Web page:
Regional Gardening Reports :: National Gardening Association

Northern & Central Midwest

February, 2010
Regional Report

Try a Fragrant House Plant

Check out the garden centers and greenhouses on cold unpleasant days. Wander amidst fragrant orchids, gardenias, jasmine and sweet olive, and you will be truly inspired to add to your collection. These take a little extra care but are worth it for the wonderful fragrance they'll bring to your home in the winter.

Get Ready to Repot House Plants

Start collecting supplies for repotting house plants. March and April are the months to do this so get fresh potting soil, new pots and saucers if needed. Many house plants benefit from cutting back when they are repotted, but remember that not all house plants need to be repotted.

Check Stored Bulbs

All those beautiful summer bulbs that you brought indoors to store over the winter need to be checked. Watch for rotting, sprouting and shriveling, and toss any that look questionable. It's almost time to bring them back into growth, so get fresh potting soil ready. If you left them in pots, all you need to do is replace the top inch of soil.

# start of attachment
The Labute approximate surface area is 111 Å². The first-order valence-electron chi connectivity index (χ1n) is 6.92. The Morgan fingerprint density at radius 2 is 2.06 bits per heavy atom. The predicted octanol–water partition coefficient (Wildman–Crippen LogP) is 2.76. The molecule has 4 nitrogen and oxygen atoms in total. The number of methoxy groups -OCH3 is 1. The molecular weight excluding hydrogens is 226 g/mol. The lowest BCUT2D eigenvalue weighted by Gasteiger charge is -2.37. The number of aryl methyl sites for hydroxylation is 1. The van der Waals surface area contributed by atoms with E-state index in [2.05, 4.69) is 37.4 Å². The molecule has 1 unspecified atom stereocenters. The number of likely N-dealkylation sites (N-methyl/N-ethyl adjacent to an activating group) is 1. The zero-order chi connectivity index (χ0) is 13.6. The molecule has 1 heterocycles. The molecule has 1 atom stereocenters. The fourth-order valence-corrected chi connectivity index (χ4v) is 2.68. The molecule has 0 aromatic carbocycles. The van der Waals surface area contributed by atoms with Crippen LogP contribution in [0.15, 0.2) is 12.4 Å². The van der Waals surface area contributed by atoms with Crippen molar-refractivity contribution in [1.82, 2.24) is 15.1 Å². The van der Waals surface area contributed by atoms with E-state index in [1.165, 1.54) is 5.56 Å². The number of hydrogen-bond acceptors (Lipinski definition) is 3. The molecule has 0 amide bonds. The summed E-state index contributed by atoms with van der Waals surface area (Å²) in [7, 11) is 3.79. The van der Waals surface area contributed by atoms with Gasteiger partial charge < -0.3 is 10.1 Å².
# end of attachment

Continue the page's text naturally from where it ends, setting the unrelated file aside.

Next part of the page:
Force Branches

When you go out to prune, look for flowering shrubs that could afford to lose a few branches. Clip them, bring them indoors and submerge in a tub of warm water. After a few hours, bring them out, snip off the ends and put in a vase of tepid water. In a few weeks, you'll have blooms on the windowsill.


This is the time when we occasionally get that warmish day that creeps in. Be ready with pruners and loppers and get out and start renewal pruning. Prune no more than one-third of the largest branches at ground level on shrubs such as dogwood, lilac, forsythia and spirea.


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